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The Great Expectations of Crypto for Cross-Border Payments

Alex Holmes LinkedIn Article

Currently, less than 1% of the volume of global cross-border remittances is in crypto, but in the future, cryptocurrencies are expected to account for a larger slice of the more than $700 billion USD in global annual remittances. However, despite aspirational visions by El Salvador's president and various pundits, that future promise has not yet arrived due to two major hurdles:

First, from a consumer perspective, crypto transfers are still not cheaper, faster, or better today than alternative options, particularly considering the complexities of converting crypto to/from fiat currencies.

With respect to the cost to send money, sending remittances from the U.S. to El Salvador, an essential service for many, is very inexpensive - especially in comparison to current crypto exchange fees. In fact, when using MoneyGram to send $400 USD from the U.S. to El Salvador, our current pricing is as low as $0 when sent online from a bank account directly to a bank account. Alternatively, buying and selling crypto is currently a complicated and more expensive process. While the future possibilities of cryptocurrencies are technologically exciting, we must not dismiss the economic risks and challenges the people in countries like El Salvador face. According to the AP, remittances in El Salvador account for 23% percent of the country's gross domestic product and benefit about 360,000 households.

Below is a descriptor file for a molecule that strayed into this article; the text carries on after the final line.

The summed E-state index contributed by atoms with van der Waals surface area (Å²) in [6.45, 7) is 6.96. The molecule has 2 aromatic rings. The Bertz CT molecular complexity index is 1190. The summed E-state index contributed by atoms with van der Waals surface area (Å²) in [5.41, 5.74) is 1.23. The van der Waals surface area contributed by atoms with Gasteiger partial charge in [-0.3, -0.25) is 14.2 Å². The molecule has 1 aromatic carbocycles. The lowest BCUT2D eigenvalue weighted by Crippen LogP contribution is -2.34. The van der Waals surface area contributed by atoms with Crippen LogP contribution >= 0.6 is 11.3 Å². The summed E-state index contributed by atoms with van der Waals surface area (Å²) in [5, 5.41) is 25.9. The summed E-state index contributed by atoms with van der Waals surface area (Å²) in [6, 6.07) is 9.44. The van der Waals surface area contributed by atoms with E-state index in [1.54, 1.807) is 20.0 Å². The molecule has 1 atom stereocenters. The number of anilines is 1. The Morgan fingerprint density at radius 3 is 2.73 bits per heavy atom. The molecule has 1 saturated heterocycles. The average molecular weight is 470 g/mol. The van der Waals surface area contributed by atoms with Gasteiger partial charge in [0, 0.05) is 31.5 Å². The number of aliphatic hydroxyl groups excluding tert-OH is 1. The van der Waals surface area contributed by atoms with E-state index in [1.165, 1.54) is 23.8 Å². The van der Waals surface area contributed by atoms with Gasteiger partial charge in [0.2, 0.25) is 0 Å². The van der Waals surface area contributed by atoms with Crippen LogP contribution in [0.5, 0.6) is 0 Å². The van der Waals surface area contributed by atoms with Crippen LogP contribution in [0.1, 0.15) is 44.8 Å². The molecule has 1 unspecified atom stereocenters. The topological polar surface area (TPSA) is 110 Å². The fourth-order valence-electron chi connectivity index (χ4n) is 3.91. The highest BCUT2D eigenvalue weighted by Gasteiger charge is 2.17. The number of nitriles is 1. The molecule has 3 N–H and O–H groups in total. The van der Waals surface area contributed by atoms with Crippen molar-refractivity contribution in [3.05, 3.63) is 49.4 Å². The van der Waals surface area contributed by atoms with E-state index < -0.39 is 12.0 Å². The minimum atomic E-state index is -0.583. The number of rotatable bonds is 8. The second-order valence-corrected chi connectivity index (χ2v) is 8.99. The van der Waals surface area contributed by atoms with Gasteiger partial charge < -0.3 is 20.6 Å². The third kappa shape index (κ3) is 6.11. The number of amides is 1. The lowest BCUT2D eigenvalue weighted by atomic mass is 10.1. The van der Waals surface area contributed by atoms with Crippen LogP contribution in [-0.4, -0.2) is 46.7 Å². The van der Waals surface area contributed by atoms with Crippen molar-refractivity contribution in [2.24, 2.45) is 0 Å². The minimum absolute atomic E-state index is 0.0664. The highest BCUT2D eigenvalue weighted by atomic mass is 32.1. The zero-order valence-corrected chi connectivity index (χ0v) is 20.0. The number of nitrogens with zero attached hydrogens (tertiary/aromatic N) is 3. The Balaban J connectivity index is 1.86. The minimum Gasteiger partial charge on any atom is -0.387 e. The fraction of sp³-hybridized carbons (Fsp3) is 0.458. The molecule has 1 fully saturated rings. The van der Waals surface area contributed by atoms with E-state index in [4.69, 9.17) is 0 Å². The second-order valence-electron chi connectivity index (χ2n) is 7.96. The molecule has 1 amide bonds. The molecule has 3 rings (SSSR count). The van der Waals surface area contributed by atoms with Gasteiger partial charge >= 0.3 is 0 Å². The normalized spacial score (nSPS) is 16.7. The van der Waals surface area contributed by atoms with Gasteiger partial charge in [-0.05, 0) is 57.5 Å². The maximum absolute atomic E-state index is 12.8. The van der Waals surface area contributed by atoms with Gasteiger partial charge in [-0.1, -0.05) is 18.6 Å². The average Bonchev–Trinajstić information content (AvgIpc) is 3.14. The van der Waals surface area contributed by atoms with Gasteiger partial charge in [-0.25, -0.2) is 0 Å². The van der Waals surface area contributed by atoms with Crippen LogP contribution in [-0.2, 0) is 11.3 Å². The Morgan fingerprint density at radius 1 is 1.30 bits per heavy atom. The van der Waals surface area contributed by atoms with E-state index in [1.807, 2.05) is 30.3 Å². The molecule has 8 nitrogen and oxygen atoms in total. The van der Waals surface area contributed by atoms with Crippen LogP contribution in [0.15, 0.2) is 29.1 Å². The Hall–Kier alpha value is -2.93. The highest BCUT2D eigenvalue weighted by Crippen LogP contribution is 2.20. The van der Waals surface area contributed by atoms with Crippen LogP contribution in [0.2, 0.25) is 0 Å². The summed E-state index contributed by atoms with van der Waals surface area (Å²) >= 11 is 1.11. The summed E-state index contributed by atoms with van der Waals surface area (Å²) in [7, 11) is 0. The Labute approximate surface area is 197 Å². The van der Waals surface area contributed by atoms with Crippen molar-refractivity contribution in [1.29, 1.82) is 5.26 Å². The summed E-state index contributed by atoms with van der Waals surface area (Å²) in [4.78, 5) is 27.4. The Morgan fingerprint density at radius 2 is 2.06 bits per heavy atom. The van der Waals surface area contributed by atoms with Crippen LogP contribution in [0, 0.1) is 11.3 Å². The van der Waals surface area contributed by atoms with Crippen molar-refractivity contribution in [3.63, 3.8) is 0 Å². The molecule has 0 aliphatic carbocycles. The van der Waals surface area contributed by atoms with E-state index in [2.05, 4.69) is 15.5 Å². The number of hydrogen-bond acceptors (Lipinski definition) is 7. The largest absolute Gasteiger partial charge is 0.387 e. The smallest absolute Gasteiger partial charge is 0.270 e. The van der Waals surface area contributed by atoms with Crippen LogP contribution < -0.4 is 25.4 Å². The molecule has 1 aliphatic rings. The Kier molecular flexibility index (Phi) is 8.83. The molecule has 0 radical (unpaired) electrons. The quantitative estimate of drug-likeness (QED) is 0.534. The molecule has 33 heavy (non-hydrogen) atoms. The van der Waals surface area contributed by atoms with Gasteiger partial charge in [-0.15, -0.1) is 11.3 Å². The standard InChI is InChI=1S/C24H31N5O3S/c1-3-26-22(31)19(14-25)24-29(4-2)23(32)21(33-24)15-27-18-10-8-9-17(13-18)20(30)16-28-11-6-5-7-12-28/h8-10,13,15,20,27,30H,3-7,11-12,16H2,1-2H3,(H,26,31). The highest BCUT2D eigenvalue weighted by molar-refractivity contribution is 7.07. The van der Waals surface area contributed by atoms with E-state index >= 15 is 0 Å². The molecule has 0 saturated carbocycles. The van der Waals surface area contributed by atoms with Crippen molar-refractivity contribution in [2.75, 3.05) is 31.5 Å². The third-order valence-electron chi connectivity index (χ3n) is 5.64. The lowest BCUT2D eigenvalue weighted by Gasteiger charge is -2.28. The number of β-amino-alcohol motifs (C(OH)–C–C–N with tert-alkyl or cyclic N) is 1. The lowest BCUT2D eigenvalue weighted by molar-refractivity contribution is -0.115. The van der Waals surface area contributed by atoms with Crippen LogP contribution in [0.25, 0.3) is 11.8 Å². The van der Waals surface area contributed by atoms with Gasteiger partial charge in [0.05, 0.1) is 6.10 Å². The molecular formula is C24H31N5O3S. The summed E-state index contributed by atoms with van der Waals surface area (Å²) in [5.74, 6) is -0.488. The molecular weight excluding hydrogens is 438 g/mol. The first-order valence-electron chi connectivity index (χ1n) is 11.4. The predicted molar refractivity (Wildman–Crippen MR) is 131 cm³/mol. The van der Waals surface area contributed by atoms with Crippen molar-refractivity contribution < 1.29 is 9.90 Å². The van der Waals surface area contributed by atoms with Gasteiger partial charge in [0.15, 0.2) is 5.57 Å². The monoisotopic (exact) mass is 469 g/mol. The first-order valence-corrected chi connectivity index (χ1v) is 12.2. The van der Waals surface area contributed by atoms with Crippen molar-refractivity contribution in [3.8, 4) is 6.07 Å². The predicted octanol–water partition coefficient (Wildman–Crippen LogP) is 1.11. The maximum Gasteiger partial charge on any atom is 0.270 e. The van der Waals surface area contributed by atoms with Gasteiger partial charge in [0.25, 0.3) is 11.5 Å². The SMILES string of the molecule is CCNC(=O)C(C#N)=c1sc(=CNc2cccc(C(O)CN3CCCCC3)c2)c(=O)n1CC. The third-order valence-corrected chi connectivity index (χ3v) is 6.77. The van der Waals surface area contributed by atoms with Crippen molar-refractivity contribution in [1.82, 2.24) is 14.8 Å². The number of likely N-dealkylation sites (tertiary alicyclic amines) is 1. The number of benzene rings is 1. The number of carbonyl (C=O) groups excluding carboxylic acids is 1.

Further, most individuals today are not looking to move crypto as much as they're looking to hold crypto, and there are issues with interoperability between crypto and traditional fiat currencies in local markets. The system is currently not cost-effective when crypto is treated as fiat currency, because in order to buy the majority of goods and services with crypto, it typically must be converted back into fiat. This is tough for individuals who rely on remittances for quick access to funds, as most of the remittances that MoneyGram facilitates are spent almost immediately on necessities like food, shelter, education, and clothing.

Second, there are many regulatory barriers to overcome before this vision becomes a reality.

Around the world, particularly in the U.S., there is still widespread uncertainty around tax implications, SEC regulation, banking regulations, and more. Mexico, the largest receive market from the U.S., is a great example of a country that has gone in the opposite direction of El Salvador. Financial authorities in Mexico recently stated that crypto assets are not legal tender in the country and are not considered currencies under current laws, warning that financial institutions that operate with them are subject to sanctions.

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